Who loves to snack? Most of us! And that includes kids, though it’s important to keep the portion balance between snacks and meals.
“Ideally for children, we really want to create structure and have three meals per day, and then two snacks,” says paediatric nutritionist, Mandy Sacher.
And it’s our idea of what defines a snack that need to change.
“Usually, snacks come in a packet and they're all crunchy and crispy and they probably have a bit of sugar in them, some food colourings, some MSG, just to bump up their taste,” Mandy warns. These sorts of colourful snacks that give an instant hit of sugar really catch the attention of littlies, and they’ll often choose them over a healthy meal, if they’re given the choice. These empty carbohydrates mean kids will feel full for a short time, but after half an hour or so, they'll inevitably be hungry again.
“Their body is now conditioned to wanting that quick fuel, those salty, sweet kind of snacky foods - and that's often some of the reasons why those meal times are refused and rejected,” Mandy says.
So how can you stop thte unhealthy snack cycle?
Firstly, stop making packaged, single serving snacks so accessible. Instead, fill your snack drawer with cashew nuts, trail mixes and lightly salted popcorn - these are snacks that aren’t going to spike blood sugar levels. It’s also smart to have vegetables chopped up and ready to go in the fridge, so they have access to an instant, nutritious and satiating snacks that keep kids fuller for longer.
Listen to Mandy on Kinderling Conversation:
The next step is controlling the snacks your kids have when out and about. Mandy’s key suggestion is to be responsive.
“My main advice is working with your child's natural hunger cues,” she says. This means taking note of your child’s most regular snacking times, and providing them the nutrition they need at those times, even if it means bringing some nutritious snacks along with you on your outings.
The difference between morning and afternoon snacks
The snacks you offer your child can have a big impact on their energy levels and how hungry they are at mealtimes - in particular, the time of day you offer them.
Here are some tips and suggestions for great morning and afternoon snacks that won't impact lunch and dinner time too much:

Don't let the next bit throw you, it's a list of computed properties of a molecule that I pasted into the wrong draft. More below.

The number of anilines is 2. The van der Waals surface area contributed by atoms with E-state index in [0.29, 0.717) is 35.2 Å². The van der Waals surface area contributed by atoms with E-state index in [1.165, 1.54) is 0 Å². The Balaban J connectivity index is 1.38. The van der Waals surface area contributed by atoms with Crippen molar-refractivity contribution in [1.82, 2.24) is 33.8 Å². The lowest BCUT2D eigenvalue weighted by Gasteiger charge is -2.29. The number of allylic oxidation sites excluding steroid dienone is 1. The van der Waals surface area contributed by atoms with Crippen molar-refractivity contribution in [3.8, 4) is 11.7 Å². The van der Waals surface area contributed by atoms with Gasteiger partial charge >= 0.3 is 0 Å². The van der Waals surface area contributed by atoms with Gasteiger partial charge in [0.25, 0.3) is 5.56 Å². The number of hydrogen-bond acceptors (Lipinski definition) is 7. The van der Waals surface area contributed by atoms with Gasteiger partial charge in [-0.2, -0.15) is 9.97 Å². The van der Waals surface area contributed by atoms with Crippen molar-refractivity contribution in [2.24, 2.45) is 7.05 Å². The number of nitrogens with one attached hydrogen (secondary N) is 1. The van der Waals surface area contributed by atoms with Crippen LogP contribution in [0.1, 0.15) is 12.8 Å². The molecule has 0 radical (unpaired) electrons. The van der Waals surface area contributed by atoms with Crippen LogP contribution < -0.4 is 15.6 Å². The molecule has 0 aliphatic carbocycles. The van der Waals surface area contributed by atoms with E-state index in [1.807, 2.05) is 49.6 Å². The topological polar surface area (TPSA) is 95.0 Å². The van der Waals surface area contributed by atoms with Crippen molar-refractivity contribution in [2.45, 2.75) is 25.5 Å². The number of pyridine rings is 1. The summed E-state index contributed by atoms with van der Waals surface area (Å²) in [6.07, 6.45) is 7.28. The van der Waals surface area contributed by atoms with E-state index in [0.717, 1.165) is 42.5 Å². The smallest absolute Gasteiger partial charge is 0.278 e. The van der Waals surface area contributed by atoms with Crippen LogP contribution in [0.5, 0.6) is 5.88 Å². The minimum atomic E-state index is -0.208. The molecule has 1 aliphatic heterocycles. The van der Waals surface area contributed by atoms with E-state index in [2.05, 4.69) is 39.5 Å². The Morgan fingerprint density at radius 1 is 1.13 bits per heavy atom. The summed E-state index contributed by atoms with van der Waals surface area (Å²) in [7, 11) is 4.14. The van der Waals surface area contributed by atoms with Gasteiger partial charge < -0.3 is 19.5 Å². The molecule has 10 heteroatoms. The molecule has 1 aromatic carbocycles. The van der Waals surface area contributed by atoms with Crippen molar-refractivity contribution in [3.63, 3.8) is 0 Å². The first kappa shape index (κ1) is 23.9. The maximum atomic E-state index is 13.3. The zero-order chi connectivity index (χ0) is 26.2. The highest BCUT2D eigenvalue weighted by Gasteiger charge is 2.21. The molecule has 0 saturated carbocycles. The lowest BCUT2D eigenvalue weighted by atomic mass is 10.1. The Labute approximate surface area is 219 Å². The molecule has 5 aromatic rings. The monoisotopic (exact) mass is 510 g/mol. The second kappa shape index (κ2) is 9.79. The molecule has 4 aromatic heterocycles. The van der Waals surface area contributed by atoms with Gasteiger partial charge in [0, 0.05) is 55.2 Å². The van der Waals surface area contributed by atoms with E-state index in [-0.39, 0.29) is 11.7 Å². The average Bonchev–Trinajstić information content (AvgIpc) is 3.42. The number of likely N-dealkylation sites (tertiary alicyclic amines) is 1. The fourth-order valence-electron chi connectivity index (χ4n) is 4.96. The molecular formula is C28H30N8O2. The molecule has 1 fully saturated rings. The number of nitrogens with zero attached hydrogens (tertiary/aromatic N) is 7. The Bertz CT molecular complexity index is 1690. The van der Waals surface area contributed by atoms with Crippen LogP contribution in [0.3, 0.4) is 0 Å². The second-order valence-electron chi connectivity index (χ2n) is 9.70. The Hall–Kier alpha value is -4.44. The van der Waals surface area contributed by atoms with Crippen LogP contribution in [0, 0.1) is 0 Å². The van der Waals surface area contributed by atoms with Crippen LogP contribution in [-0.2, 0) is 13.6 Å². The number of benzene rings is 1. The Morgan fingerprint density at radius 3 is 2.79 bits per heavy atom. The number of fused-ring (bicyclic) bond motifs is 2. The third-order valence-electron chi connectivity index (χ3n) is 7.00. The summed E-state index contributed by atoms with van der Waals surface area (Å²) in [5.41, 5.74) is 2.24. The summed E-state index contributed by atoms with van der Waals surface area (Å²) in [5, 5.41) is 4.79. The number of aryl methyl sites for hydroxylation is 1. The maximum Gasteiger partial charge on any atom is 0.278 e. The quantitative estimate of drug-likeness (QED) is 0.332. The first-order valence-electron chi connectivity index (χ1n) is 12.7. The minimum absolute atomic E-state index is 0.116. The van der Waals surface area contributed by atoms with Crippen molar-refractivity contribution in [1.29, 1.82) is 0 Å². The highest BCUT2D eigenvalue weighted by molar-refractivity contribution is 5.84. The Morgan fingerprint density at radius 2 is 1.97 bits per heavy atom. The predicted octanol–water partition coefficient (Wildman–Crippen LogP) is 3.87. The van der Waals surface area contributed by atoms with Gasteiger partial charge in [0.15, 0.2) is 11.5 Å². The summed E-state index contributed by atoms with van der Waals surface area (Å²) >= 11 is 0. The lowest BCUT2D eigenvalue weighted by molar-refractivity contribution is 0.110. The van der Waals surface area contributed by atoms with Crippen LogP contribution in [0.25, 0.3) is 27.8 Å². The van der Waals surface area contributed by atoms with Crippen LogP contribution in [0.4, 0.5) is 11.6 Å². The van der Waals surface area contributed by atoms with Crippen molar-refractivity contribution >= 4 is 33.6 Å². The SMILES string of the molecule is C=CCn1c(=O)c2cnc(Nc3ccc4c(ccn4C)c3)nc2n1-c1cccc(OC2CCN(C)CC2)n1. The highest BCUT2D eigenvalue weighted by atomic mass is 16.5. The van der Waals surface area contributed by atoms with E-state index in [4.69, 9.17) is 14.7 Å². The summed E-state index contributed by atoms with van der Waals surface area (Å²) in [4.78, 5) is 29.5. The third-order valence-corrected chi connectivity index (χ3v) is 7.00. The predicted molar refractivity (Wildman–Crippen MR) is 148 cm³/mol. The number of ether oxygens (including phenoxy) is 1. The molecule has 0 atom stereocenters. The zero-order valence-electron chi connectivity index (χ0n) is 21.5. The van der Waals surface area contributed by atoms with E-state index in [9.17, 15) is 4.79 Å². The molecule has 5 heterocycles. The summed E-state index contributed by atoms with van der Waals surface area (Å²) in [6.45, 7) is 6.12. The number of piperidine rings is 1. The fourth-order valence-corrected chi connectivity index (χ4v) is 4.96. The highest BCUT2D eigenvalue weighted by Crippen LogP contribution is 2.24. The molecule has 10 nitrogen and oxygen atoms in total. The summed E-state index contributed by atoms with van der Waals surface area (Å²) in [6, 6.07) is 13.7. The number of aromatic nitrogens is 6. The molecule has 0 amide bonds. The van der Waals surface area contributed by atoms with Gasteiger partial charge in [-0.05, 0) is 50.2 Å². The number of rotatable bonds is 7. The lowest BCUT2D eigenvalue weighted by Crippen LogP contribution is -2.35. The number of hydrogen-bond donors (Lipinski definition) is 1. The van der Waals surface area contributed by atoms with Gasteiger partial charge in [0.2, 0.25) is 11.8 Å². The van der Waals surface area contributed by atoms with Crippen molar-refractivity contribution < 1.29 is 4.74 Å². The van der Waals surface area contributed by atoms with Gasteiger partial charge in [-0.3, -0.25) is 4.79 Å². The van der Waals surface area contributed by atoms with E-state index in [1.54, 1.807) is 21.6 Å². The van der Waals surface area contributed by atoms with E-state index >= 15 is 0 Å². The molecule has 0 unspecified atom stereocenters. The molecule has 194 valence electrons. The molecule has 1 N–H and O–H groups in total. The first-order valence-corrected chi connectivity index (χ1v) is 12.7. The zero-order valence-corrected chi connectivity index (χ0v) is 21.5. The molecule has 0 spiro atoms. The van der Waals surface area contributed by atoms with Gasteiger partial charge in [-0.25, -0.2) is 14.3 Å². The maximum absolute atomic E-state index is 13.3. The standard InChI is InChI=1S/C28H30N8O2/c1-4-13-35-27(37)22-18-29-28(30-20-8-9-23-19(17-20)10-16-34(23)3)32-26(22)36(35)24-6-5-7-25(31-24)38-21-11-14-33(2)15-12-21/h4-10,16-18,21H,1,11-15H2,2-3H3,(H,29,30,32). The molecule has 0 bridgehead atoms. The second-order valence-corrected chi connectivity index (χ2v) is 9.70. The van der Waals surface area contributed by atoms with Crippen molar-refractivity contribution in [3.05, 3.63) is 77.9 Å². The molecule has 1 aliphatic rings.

Particularly for the morning snack, keep it small, especially if your child is a good eater at breakfast time. Always put in at least two serves of vegetables.
“Even if your child has a favourite, keep on stretching them. So pair one of their favourites with something new, to kind of expand that repertory,” Mandy says.
You can also try the following snack ideas:
- Whole grain crackers
- Dips – black hummus, tzatziki, baba ghanoush, broccoli seeded dip - these often contain vegetables but also healthy fats!
- Leftover sweet potato or pumpkin
- Cherry tomatoes
- Veggie muffins
- Healthy scrolls
- Mini salmon quiches
- A bite-size version of healthy banana bread
- Cubes of cheese
- Fruit (if they haven’t eaten much with their breakfast)
- Homemade, healthy muesli bars
- Homemade trail mix with seeds (pumpkin or sunflower seeds)
- Black bean brownies
Mandy has recipes for most of these in her book, Wholesome Child: A Complete Nutrition Guide and Cookbook, if you want to give them a try!
For kids that aren’t great with eating their brekkie, Mandy suggests you pack them some protein for the first snack. Try these yummy ideas:
- A boiled egg, or even leftover scrambled eggs
- Porridge in a thermos
Normally the afternoon snack is a tricky one, particularly for school kids. We have to be careful we’re not giving them so much food that they won’t eat their dinner.
“There are some children who we call 'book-end' children, that eat a very good breakfast and then eat a good mid-afternoon snack because they are so busy playing and talking at school, they don't have time to eat. They are the children that are ravenous,” Mandy explains. “If we give them an ice cream or chocolate or lollies, it's going to spike their blood sugar levels and that's when sometimes we can have those mood swings and that continual snacking.”
For these kids, you can provide them with something substantial, but that isn’t the full size of a normal meal, like:
- Brown rice sushi roll
- A chicken wing
- Lamb kofta
- Beef and veggie meatball
- Quinoa brown rice ball
- A small wrap with cheese and meat
- Flaxseed crackers
- Muesli bars
- Coconut macaroon
For kids that do eat a full midday meal, Mandy suggests a similar snack to the morning one.
“If a child had a very good lunch at school, you would bring something a little bit simpler - a piece of fruit, some vegetables, some dips. Again, just something that's going to tide them over.”
Want more tips and tricks from Mandy? Head to her website, Wholesome Child.
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